Big cities influence the environment around them. For example, urban areas are typically warmer than their surroundings. Cities are strikingly visible in computer models that simulate the Earths land surface. This visualization shows evaporation rates predicted by the Land Information System (LIS) for a day in June 2001. Evaporation is lower in the cities because water tends to run off pavement and into drains, rather than being absorbed by soil and plants from which it later evaporates. Only part of the global computation is shown, focusing on the highly urbanized northeast corridor in the United States, including the cities of Boston, New York, Philadelphia, Baltimore, and Washington.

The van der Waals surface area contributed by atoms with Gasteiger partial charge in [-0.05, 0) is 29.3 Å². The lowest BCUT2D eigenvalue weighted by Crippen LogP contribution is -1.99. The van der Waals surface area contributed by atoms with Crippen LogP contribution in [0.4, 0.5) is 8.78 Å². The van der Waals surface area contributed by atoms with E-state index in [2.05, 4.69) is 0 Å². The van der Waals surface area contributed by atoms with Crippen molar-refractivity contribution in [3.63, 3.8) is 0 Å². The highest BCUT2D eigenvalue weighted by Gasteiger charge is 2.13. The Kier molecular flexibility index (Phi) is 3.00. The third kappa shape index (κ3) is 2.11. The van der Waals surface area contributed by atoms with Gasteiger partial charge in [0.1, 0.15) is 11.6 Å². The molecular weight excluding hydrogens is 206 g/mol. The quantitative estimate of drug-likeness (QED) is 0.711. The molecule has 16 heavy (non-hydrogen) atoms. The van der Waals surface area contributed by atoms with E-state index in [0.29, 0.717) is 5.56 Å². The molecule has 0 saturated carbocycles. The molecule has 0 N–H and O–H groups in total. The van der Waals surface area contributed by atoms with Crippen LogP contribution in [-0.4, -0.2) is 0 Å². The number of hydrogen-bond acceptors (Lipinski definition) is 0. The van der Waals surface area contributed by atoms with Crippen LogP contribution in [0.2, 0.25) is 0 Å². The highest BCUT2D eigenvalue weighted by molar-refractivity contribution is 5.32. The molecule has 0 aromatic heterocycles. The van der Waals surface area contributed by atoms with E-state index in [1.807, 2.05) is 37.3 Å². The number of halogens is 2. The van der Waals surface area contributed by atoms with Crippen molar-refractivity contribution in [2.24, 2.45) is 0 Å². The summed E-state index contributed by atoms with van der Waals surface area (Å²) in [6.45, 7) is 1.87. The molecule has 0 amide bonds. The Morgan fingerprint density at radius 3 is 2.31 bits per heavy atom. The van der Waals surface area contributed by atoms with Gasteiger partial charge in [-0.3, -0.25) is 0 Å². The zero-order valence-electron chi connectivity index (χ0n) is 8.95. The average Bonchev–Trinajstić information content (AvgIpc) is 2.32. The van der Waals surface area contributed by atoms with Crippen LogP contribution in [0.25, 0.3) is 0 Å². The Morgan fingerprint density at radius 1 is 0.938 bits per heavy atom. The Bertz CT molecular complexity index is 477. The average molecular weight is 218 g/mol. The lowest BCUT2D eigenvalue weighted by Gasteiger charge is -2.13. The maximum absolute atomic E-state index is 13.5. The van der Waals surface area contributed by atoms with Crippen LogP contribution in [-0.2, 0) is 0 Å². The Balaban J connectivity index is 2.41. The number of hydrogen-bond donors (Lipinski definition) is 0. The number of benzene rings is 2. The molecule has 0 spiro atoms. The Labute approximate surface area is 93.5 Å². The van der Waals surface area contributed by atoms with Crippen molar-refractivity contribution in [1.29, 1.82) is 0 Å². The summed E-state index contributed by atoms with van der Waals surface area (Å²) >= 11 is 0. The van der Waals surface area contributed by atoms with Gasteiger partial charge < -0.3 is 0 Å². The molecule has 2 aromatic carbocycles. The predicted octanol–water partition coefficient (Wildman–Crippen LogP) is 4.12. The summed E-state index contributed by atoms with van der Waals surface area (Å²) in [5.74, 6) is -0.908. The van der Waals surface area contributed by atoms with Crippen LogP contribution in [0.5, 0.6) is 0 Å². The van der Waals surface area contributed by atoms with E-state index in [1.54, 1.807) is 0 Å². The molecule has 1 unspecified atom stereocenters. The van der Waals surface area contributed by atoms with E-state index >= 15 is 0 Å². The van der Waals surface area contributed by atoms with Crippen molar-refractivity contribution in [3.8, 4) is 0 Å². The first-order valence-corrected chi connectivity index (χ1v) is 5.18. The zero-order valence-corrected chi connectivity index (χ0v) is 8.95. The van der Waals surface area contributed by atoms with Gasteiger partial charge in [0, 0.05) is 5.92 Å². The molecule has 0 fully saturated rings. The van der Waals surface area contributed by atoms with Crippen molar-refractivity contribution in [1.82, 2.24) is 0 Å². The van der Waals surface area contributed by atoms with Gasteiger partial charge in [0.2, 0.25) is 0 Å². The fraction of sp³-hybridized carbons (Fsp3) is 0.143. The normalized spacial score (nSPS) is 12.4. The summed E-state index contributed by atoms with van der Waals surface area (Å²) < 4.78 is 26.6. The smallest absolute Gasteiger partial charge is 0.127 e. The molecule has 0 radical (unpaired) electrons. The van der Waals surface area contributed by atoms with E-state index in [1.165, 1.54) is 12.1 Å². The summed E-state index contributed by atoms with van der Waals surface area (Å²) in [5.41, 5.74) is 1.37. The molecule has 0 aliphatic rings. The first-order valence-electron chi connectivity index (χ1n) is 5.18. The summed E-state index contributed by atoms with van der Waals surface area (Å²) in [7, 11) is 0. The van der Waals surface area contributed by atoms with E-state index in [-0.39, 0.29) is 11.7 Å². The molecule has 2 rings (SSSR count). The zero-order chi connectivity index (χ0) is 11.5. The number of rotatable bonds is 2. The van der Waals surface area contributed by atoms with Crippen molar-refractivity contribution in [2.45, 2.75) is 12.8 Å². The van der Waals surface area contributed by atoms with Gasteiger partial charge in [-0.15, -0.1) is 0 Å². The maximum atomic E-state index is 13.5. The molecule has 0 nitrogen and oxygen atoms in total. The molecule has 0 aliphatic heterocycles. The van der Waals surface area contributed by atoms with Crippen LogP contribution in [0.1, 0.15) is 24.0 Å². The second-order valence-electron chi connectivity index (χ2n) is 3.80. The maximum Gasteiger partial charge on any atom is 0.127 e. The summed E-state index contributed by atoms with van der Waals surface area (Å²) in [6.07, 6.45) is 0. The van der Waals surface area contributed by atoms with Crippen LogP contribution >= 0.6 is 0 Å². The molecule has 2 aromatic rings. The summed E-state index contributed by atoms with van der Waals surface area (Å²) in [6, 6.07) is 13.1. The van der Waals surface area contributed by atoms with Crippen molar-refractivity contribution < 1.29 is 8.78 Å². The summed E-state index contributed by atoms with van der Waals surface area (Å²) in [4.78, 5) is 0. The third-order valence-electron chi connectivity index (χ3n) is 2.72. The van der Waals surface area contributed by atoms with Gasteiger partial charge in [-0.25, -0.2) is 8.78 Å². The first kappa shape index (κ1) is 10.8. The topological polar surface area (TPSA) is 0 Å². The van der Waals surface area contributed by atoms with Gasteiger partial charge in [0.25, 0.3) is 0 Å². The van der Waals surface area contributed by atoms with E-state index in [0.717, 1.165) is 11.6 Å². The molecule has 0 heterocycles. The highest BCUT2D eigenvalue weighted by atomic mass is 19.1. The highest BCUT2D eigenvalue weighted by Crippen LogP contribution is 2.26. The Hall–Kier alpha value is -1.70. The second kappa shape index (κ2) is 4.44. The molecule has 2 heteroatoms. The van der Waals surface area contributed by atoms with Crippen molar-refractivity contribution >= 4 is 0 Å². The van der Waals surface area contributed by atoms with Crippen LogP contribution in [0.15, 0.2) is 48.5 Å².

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    GCMD--Location--United States Of America,GCMD--EARTH SCIENCE--Biosphere--Terrestrial Ecosystems--Urban Lands,GCMD--EARTH SCIENCE--Human Dimensions--Environmental Impacts--Urbanization,Higher Education,LIS-Evaporation,NSDL,Undergraduate (Upper Division),GCMD--EARTH SCIENCE--Atmosphere--Atmospheric Water Vapor--Evaporation,Graduate/Professional,oai:nsdl.org:2200/20061002144656816T,Undergraduate (Lower Division),Human geography,Geoscience,NSDL_SetSpec_456144,Astronomy,Space sciences,Social Sciences,Space Science,Geography



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